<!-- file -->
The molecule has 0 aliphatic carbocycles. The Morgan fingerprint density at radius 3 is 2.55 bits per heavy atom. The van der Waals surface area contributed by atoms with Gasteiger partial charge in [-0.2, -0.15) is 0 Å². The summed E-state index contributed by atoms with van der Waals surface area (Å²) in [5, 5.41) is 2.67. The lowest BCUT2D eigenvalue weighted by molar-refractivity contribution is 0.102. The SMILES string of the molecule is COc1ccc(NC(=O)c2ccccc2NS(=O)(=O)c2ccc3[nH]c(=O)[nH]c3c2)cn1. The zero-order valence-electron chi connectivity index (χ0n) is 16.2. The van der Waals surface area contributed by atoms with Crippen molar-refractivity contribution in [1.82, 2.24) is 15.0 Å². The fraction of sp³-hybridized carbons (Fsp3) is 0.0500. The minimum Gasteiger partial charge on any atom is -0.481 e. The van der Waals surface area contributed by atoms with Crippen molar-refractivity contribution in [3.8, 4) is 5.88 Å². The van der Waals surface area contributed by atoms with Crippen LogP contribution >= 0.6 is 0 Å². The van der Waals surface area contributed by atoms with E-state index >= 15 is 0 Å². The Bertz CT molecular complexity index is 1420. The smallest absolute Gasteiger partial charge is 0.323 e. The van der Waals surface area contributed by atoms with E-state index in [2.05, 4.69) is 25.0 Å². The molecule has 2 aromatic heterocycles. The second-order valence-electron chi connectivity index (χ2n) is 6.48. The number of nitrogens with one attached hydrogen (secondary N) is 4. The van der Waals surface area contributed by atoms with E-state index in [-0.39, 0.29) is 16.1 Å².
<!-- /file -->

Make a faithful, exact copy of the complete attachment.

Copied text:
The molecule has 0 aliphatic carbocycles. The Morgan fingerprint density at radius 3 is 2.55 bits per heavy atom. The van der Waals surface area contributed by atoms with Gasteiger partial charge in [-0.2, -0.15) is 0 Å². The summed E-state index contributed by atoms with van der Waals surface area (Å²) in [5, 5.41) is 2.67. The lowest BCUT2D eigenvalue weighted by molar-refractivity contribution is 0.102. The SMILES string of the molecule is COc1ccc(NC(=O)c2ccccc2NS(=O)(=O)c2ccc3[nH]c(=O)[nH]c3c2)cn1. The zero-order valence-electron chi connectivity index (χ0n) is 16.2. The van der Waals surface area contributed by atoms with Crippen molar-refractivity contribution in [1.82, 2.24) is 15.0 Å². The fraction of sp³-hybridized carbons (Fsp3) is 0.0500. The minimum Gasteiger partial charge on any atom is -0.481 e. The van der Waals surface area contributed by atoms with Crippen molar-refractivity contribution in [3.8, 4) is 5.88 Å². The van der Waals surface area contributed by atoms with Crippen LogP contribution >= 0.6 is 0 Å². The van der Waals surface area contributed by atoms with E-state index >= 15 is 0 Å². The Bertz CT molecular complexity index is 1420. The smallest absolute Gasteiger partial charge is 0.323 e. The van der Waals surface area contributed by atoms with E-state index in [2.05, 4.69) is 25.0 Å². The molecule has 2 aromatic heterocycles. The second-order valence-electron chi connectivity index (χ2n) is 6.48. The number of nitrogens with one attached hydrogen (secondary N) is 4. The van der Waals surface area contributed by atoms with E-state index in [-0.39, 0.29) is 16.1 Å².